How many times a day do you say sorry? Once? Five times? More?
Perhaps ‘sorry’ is verbal padding, part of the way you string sentences together. It can, as writer Sloane Crosley observes, be ‘an entry point to basic affirmative sentences’. For an excessive apologiser, even simple questions or requests are accompanied by that short yet weighty word.
‘At last we’ve arrived at the season in which we are all given license to be unremarkable.’
This piece on why autumn is boring and great resonated with me.
November has been pleasantly familiar. Bright, crisp and suddenly dark.
In this age of email overload, it may seem odd – even ridiculous – to invite more updates to your inbox.
But carefully picked newsletters deliver convenient and curated writing, podcasts and articles that you might not otherwise find. I’ve discovered that I prefer subscribing to scrolling through Twitter.
October brought grey skies that turned pink at dinner time. Crunching leaves. Meals shared with family.
It meant catching up with friends over mugs of tea after too many months, and smiling at thoughtful cards. Enjoying the scent of candles and the sweetness of the last bite of birthday cake. Anticipating what’s next.
I’ve shared five benefits of being a part-time postgraduate student with Times Higher Education. You can take a look at the article here.
Thanks for reading!
Last September I shared 23 Things I’ve Learned by 23. Now approaching my 24th birthday, I’ve put together another list. I’m all for lifelong learning.
Here we go:
1. You can’t and don’t need to do everything. Prioritise your commitments.
2. Qualities can be more important than qualifications.
3. Social contact can help you live longer. Make sure to ‘build your village’.
4. What a stranger at a train station thinks of you really doesn’t matter.
If Richard Curtis adapted my experience of this month into a romantic comedy, it could be called One Wedding and a Funeral. It would feature plenty of love, laughter and tears, without puffy dresses or patterned waistcoats.
September has brought another milestone – going back to school. I recently started the second year of my MA. This looks set to be the last autumn I spend balancing professional work and academic work (and blogging and…). I’m keen to get stuck in and appreciate the experience. Please remind me of that when I’m in the library two hours from home and it’s dark outside.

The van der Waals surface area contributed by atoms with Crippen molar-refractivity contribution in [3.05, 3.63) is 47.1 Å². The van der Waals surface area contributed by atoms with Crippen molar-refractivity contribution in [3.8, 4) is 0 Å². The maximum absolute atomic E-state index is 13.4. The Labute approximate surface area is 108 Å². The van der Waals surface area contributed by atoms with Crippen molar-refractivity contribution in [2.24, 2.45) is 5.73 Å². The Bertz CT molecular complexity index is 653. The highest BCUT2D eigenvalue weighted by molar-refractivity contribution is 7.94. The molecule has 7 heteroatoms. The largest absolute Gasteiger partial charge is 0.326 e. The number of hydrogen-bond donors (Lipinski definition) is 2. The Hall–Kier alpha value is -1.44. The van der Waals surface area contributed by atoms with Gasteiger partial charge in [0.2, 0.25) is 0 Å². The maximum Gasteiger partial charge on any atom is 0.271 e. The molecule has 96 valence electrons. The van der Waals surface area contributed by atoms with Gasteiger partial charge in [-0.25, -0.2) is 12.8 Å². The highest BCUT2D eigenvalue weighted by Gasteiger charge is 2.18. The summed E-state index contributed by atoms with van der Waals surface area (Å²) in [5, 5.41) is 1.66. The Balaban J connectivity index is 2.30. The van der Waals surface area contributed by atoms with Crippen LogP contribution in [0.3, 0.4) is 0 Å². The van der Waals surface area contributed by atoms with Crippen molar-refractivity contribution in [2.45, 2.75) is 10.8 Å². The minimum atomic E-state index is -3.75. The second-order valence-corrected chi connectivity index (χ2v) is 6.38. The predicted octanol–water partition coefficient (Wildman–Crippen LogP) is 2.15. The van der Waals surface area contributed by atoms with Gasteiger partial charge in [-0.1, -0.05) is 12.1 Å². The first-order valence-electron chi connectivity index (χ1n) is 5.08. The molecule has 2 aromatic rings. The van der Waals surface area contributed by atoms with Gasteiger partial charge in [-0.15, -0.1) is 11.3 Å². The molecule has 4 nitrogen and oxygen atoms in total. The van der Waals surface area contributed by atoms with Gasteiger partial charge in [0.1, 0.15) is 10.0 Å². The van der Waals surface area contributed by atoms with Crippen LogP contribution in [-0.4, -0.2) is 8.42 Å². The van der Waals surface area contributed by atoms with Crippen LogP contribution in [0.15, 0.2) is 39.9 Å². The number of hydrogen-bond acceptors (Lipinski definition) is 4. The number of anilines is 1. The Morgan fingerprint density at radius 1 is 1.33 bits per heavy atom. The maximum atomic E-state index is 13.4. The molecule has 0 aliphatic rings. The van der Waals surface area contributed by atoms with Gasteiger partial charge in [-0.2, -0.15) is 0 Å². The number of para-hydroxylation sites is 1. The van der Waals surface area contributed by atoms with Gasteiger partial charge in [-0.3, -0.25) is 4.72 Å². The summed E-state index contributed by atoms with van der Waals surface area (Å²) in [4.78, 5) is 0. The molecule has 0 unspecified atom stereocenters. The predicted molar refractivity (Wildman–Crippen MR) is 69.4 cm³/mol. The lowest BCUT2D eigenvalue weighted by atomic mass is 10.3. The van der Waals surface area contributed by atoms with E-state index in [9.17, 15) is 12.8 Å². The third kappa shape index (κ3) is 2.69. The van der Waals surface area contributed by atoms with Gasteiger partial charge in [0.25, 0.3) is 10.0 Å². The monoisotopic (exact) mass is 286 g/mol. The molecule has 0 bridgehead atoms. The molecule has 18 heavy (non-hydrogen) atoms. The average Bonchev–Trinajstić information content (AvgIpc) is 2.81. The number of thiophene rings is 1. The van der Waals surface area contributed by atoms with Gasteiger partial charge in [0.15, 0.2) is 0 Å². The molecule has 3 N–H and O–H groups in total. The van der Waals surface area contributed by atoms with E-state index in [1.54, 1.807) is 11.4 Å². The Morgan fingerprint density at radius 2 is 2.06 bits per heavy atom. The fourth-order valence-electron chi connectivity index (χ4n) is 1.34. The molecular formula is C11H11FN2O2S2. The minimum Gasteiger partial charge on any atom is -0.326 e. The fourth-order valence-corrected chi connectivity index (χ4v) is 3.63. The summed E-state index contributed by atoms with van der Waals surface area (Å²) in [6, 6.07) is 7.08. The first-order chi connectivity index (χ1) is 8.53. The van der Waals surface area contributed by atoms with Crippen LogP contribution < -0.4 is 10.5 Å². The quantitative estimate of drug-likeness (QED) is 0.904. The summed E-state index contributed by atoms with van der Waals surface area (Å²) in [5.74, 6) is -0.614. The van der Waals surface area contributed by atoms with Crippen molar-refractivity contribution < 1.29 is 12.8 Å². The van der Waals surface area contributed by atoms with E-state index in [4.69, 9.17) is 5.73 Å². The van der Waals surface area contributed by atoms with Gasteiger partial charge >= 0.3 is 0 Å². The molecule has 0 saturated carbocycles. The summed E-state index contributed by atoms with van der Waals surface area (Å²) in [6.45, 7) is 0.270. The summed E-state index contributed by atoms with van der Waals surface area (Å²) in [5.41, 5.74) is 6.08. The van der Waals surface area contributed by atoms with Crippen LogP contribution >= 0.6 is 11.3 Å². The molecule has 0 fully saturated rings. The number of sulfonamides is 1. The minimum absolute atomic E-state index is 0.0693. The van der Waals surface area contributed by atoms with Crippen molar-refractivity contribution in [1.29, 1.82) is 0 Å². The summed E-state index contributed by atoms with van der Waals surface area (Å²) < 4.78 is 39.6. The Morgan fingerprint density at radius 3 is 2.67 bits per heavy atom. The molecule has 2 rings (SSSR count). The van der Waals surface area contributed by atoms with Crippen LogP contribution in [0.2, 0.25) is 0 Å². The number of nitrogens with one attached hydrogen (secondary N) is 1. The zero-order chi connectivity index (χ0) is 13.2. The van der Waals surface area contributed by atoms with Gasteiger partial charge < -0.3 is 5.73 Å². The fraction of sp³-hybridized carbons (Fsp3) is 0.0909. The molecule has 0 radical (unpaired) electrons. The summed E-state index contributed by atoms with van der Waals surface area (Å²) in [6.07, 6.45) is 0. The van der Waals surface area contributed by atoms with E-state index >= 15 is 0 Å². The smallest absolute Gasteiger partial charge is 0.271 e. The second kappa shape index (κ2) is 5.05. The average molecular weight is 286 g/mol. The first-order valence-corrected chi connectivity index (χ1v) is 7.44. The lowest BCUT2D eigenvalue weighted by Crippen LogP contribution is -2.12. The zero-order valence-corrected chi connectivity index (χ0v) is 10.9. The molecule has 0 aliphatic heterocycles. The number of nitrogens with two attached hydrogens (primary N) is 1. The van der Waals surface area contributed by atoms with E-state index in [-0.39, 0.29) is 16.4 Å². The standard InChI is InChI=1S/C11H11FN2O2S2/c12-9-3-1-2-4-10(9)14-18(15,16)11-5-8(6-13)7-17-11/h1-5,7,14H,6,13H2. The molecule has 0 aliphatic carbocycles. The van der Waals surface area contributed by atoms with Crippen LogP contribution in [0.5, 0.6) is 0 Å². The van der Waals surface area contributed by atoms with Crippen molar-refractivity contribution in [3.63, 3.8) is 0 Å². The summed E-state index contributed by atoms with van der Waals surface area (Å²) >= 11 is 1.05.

“Things are both fine and not. Beginnings and endings are happening side by side. Life is messy and important and joyous and heartbreaking.”
These words from Meg Fee sum up August for me. This month, grey days stretched into sunny evenings with people I love. I worked, rested, then became ill and played less than I would have liked to. I visited the Peak District with work friends, appreciating slow, shared meals and a break from screens.
Earlier this week I travelled home from London after a good working day. My train wasn’t at its usual platform, so I walked to the other side of the station. After queueing for a while, the person in front of me couldn’t get their ticket to go through the barrier. I smiled, let them pass and tried my ticket. It wouldn’t work either. Attempting to walk to the open barrier and ticket attendant, I turned to the woman behind me, gave an (admittedly quiet) apology and moved across.
As I passed, she said loudly, “Some people have no class. Oh look, my ticket is working fine”.
I don’t retaliate in such circumstances. In the moment I thought the best thing to do was keep my head down. The woman continued: “She should have been taught some manners”.